Once again, President Joe Biden was able to announce an all-time record for Obamacare enrollments, this year breaking last year’s new record. “From November 1st to December 15th, nearly 11.5 million Americans signed up for insurance on HealthCare.gov,” Biden said in a statement Tuesday, “about 1.8 million more people, an 18 percent increase, over the same period last year.
“That’s an all-time record, with enrollment still open and not counting people who have signed up for coverage through their state marketplaces,” he continued, adding that under his watch the uninsured rate dropped to just 8% this year—an all-time record low.
A combination of new regulations and a beefed up outreach and assistance program from the administration can account for the record numbers. This year, the government invested nearly $100 million in Navigator groups that assist consumers in accessing not just the Affordable Care Act (ACA) marketplaces, but Medicaid and the Children’s Health Insurance Program.
That’s clearly paid off in new enrollments. That’s because the government could get the word out on the real deals people could get on the marketplaces, a fact Biden also touted. “Right now, four out of five people who sign up for health insurance through the Affordable Care Act can find health care coverage for $10 a month or less,” he said in Tuesday’s statement. Then he took a well-deserved bow: “These lower rates were set to expire at the end of this year, but thanks to the Inflation Reduction Act, we were able to extend them and save millions of Americans on Obamacare an average of $800 a year.”
On top of that, this Biden fixed one of the persistent problems in the law that kept people from enrolling. More than 5.1 million people became eligible to enroll in marketplace plans, people who were locked out because they could get insurance for their families through their workplace, even though that coverage took a huge bite out of their salary.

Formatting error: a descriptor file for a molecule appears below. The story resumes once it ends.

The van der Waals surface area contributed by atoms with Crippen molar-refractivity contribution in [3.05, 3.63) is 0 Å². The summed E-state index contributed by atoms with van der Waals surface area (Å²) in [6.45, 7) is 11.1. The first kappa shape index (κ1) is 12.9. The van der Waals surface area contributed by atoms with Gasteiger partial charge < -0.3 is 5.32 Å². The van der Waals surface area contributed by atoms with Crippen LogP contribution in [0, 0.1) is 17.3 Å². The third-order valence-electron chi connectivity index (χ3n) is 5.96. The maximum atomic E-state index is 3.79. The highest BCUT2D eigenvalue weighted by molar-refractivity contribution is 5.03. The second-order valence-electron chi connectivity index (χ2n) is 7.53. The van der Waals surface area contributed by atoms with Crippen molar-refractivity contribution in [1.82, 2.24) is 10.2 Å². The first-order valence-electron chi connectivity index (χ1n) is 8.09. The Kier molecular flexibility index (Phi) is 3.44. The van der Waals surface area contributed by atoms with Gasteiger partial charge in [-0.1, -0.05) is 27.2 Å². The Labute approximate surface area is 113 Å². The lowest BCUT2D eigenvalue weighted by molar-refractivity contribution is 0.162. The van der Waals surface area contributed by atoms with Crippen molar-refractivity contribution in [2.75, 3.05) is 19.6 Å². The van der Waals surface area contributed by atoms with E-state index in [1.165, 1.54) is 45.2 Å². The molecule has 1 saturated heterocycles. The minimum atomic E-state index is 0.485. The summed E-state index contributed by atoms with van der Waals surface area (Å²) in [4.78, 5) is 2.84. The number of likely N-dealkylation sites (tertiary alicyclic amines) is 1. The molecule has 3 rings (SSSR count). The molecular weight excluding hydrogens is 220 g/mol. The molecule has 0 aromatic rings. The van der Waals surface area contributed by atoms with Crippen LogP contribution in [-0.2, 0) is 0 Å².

This year, the IRS finalized a rule change to make sure that affordability—what percentage of a person’s paycheck would have to go toward coverage—is based on family premiums as necessary. In 2022, the threshold for “affordability” of employer-sponsored coverage is 9.61% of household income; if insurance costs ate up more than that, then you would qualify for an individual subsidy under the ACA. It’s going to drop to 9.12% in 2023—and will apply to whole family coverage instead of individual.
Most importantly, Biden and the Democratic Congress extended the premium subsidies passed first in the 2021 American Rescue Plan to help people out of the COVID-19 pandemic economic and health mess. That law expanded the subsidies available on marketplace plans, and that’s in part how the majority people have been able to find plans for $10 or less a month in premiums. It was a smart use of federal funds in the pandemic recovery, and it’s a smart use of them no.
It’s what a competent government that actually cares about serving the public can accomplish. It’s not sexy and headline-grabbing, but it’s a significant improvement in life for millions of Americans. It’s also not done yet—enrollments continue on Healthcare.gov through Jan. 15, and later in January in a handful of states.